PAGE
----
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Competitive Advantages of a Startup City-State?

October 11, 2011

We all know that current regulatory systems hamper progress and impede innovation.  An innovative society with rules based on common sense and an understanding of both the seen and the unseen would lead to much more rapid progress and volume of value creation.

But this general argument – even when boosted by empirical data about Hong Kong or Special Economic Zones – is not good enough to pitch developers or sign initial business partners (who need to be in some specific industry!).  To create a thousand nations, we need a thousand specific business models based around the specific competitive advantages of each nation’s unique regulatory offering.  We need ideas like:

So: imagine that you had the freedom to create any regulatory environment that the nations of the world would tolerate.  You can’t reverse-engineer the top selling pharmaceuticals, manufacture them w/o a patent, and sell them by mail to the United States.  You can’t develop world-smashing weapons for super-villains.  You can’t create the ultimate anonymous cash system along with an assassination market.  In other words, you can’t let your country’s local freedoms directly threaten the sovereignty of existing nations.  But you can do all the medical tourism, non-anonymous currencies, local IP-free industries, and R&D you want. For example, more reasonable licensing policies are clearly great for medical tourism (bring in skilled doctors from India and Thailand), but what else do they enable?

What key freedoms and protections would you create, and what immediate industries would they enable?  What business would you start if you moved there?  Respond here or on Reddit.

  1. Simon permalink
    December 1, 2011 3:31 pm

    How about a visa-free zone for artisans, located in the proximity of an affluent area (e.g., California)? People wanting sculptures, tribal art, furniture, textile art, glassware &c could take the ferry to the seastead where they could watch the goods being made to order and perhaps hang out with their favorite artisans.

  2. FiftySeven permalink
    November 30, 2011 5:29 am

    I would think of which areas are most heavily regulated by governments currently. A few have already mentioned medicine, which has a number of opportunities like organ markets, and new procedures and medicines that haven’t been approved my medical regulators in other countries.

    Insurance would be another opportunity. People from other nations could purchase insurance from companies in the start-up nation that otherwise would be unavailable. Unfettered by regulations, companies could seek new and innovative ways to evaluate and measure risk, allowing them to provide more attractive options like lower premiums to those with less risk and lower co-pays to those with higher risks.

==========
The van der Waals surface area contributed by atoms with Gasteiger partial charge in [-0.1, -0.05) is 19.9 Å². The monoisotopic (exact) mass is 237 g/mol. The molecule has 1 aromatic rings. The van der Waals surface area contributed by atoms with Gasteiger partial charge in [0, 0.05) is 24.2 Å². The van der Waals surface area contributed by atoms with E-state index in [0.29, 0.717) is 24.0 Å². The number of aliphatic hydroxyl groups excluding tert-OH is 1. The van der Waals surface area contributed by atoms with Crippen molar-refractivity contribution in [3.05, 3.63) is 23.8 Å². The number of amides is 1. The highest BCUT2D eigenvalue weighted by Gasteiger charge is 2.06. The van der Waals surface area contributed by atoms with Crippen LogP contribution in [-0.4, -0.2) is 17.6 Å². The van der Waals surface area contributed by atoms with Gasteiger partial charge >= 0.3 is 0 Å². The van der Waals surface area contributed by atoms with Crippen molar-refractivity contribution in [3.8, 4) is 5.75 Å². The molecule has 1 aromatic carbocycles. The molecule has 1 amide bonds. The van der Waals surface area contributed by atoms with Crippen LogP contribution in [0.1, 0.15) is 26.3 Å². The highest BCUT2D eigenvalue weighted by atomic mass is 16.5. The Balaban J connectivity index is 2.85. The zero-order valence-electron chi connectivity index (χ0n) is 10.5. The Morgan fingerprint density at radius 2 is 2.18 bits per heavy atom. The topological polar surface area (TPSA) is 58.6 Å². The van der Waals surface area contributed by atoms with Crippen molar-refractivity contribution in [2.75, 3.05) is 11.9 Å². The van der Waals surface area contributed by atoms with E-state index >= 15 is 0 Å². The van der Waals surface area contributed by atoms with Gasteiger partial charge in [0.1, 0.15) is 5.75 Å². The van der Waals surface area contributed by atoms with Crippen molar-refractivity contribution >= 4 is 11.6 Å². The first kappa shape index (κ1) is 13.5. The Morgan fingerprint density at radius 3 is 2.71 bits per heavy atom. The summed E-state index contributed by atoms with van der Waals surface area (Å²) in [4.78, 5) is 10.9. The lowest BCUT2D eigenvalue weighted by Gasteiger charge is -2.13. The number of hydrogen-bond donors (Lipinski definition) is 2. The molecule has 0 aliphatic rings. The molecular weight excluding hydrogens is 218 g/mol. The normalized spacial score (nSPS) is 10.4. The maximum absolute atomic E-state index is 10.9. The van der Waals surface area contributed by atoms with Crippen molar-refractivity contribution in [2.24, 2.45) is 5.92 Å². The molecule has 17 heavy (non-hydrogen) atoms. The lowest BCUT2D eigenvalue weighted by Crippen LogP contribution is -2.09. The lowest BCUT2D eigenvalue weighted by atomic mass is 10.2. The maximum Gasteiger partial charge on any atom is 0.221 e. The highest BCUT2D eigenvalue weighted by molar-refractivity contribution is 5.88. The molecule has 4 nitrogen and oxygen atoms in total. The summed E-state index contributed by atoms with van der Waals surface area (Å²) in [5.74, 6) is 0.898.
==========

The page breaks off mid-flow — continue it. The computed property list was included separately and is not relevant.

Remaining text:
3. October 17, 2011 4:19 pm

    Manufacturing is a tentative possibility. People outsource to the developing world because the cost of labor is cheaper and there are fewer regulations; but it’s usually hard to monitor quality of far-away manufacturing. Lots of expensive trips, principal-agent problems. Instead, run your own factory and oversee it onsite, on a seastead near the US and an easy commute from a US city.

    Another thought, less of a moneymaker, is to do something in the ecological space. Some people would prefer to live in a community that’s completely sustainable, or sourced only from resources that don’t damage the environment. You can never get an entire city or town to be as “green” as you can get a seastead with a brand-new, self-designed system of government.

  4. Abelard Lindsey permalink
    October 13, 2011 10:10 pm

    The freedom that I would create is medical/morphological freedom. The freedom to pursue the development and commercialization of medical therapies to cure aging and increase cognitive and other capabilities. This is a freedom that is sorely lacking in most of the current nations today.

    I want to create a city-state by and for transhumanists.

  5. October 12, 2011 2:46 pm

    I would start with services there, like GSM network, which you can build fairly easily these days.

    Then things like LSD and MDMA psychotherapy, which worked really well before it was banned.

    Providing free speech hosting (maybe it’s easier in the US, but free speech is not as widespread as you may think).

    Providing safe banking haven and corporate registry, decentralized currencies, …

  6. Spaz permalink
    October 12, 2011 4:19 am

    One advantage would be the ability to more-rapidly deploy evolving governance methodologies/technologies. With such a small starting population, your governmental systems can change more quickly. In this period of human evolution, it will give the most agile nation (politically) the extreme advantage.

  7. twistedone151 permalink